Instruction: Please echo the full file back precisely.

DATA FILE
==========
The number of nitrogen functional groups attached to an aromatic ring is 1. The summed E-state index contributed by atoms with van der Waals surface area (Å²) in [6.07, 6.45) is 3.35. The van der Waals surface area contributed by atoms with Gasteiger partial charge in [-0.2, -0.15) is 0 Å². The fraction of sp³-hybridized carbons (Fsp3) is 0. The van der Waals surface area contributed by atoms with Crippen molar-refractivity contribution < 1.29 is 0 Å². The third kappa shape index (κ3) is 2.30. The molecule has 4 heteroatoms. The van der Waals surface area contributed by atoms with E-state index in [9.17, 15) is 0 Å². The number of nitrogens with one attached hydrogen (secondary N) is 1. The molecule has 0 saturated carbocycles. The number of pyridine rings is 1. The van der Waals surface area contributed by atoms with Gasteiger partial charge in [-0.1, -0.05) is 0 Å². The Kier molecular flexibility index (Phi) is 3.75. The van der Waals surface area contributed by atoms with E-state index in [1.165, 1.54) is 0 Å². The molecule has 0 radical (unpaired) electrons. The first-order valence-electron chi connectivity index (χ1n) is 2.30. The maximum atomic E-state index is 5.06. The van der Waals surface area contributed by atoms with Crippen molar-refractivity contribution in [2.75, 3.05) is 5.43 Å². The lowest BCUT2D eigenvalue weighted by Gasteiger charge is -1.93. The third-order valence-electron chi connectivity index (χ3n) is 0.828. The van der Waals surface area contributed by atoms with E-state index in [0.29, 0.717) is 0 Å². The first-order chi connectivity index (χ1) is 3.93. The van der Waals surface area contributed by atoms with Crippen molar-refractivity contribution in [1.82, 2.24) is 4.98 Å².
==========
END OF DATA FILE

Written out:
The number of nitrogen functional groups attached to an aromatic ring is 1. The summed E-state index contributed by atoms with van der Waals surface area (Å²) in [6.07, 6.45) is 3.35. The van der Waals surface area contributed by atoms with Gasteiger partial charge in [-0.2, -0.15) is 0 Å². The fraction of sp³-hybridized carbons (Fsp3) is 0. The van der Waals surface area contributed by atoms with Crippen molar-refractivity contribution < 1.29 is 0 Å². The third kappa shape index (κ3) is 2.30. The molecule has 4 heteroatoms. The van der Waals surface area contributed by atoms with E-state index in [9.17, 15) is 0 Å². The number of nitrogens with one attached hydrogen (secondary N) is 1. The molecule has 0 saturated carbocycles. The number of pyridine rings is 1. The van der Waals surface area contributed by atoms with Gasteiger partial charge in [-0.1, -0.05) is 0 Å². The Kier molecular flexibility index (Phi) is 3.75. The van der Waals surface area contributed by atoms with E-state index in [1.165, 1.54) is 0 Å². The molecule has 0 radical (unpaired) electrons. The first-order valence-electron chi connectivity index (χ1n) is 2.30. The maximum atomic E-state index is 5.06. The van der Waals surface area contributed by atoms with Crippen molar-refractivity contribution in [2.75, 3.05) is 5.43 Å². The lowest BCUT2D eigenvalue weighted by Gasteiger charge is -1.93. The third-order valence-electron chi connectivity index (χ3n) is 0.828. The van der Waals surface area contributed by atoms with E-state index in [0.29, 0.717) is 0 Å². The first-order chi connectivity index (χ1) is 3.93. The van der Waals surface area contributed by atoms with Crippen molar-refractivity contribution in [1.82, 2.24) is 4.98 Å².